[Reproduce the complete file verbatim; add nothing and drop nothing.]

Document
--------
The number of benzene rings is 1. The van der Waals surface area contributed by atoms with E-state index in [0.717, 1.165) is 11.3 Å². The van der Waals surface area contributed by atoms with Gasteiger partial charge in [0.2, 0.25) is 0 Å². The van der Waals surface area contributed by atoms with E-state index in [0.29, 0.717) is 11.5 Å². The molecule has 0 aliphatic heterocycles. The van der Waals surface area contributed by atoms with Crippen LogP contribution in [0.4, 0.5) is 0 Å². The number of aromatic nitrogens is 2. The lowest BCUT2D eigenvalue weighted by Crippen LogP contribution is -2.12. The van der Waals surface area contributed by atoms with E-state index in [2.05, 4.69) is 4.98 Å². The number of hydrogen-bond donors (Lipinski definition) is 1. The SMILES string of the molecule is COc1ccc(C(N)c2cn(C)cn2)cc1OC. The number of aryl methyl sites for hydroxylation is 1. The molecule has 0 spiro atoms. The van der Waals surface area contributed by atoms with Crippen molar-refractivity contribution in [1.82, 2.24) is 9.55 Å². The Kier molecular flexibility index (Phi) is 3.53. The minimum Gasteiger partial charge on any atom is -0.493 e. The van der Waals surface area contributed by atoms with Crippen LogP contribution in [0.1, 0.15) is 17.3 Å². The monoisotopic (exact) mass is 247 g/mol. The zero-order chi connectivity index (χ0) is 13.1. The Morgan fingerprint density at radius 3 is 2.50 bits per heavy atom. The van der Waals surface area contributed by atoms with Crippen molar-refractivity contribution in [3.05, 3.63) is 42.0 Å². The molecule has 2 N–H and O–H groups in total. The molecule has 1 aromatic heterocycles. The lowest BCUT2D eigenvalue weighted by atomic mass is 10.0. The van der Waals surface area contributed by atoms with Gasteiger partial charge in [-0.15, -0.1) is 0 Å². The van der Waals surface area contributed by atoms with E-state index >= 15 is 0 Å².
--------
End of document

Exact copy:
The number of benzene rings is 1. The van der Waals surface area contributed by atoms with E-state index in [0.717, 1.165) is 11.3 Å². The van der Waals surface area contributed by atoms with Gasteiger partial charge in [0.2, 0.25) is 0 Å². The van der Waals surface area contributed by atoms with E-state index in [0.29, 0.717) is 11.5 Å². The molecule has 0 aliphatic heterocycles. The van der Waals surface area contributed by atoms with Crippen LogP contribution in [0.4, 0.5) is 0 Å². The number of aromatic nitrogens is 2. The lowest BCUT2D eigenvalue weighted by Crippen LogP contribution is -2.12. The van der Waals surface area contributed by atoms with E-state index in [2.05, 4.69) is 4.98 Å². The number of hydrogen-bond donors (Lipinski definition) is 1. The SMILES string of the molecule is COc1ccc(C(N)c2cn(C)cn2)cc1OC. The number of aryl methyl sites for hydroxylation is 1. The molecule has 0 spiro atoms. The van der Waals surface area contributed by atoms with Crippen molar-refractivity contribution in [1.82, 2.24) is 9.55 Å². The Kier molecular flexibility index (Phi) is 3.53. The minimum Gasteiger partial charge on any atom is -0.493 e. The van der Waals surface area contributed by atoms with Crippen LogP contribution in [0.1, 0.15) is 17.3 Å². The monoisotopic (exact) mass is 247 g/mol. The zero-order chi connectivity index (χ0) is 13.1. The Morgan fingerprint density at radius 3 is 2.50 bits per heavy atom. The van der Waals surface area contributed by atoms with Crippen molar-refractivity contribution in [3.05, 3.63) is 42.0 Å². The molecule has 2 N–H and O–H groups in total. The molecule has 1 aromatic heterocycles. The lowest BCUT2D eigenvalue weighted by atomic mass is 10.0. The van der Waals surface area contributed by atoms with Gasteiger partial charge in [-0.15, -0.1) is 0 Å². The van der Waals surface area contributed by atoms with E-state index >= 15 is 0 Å².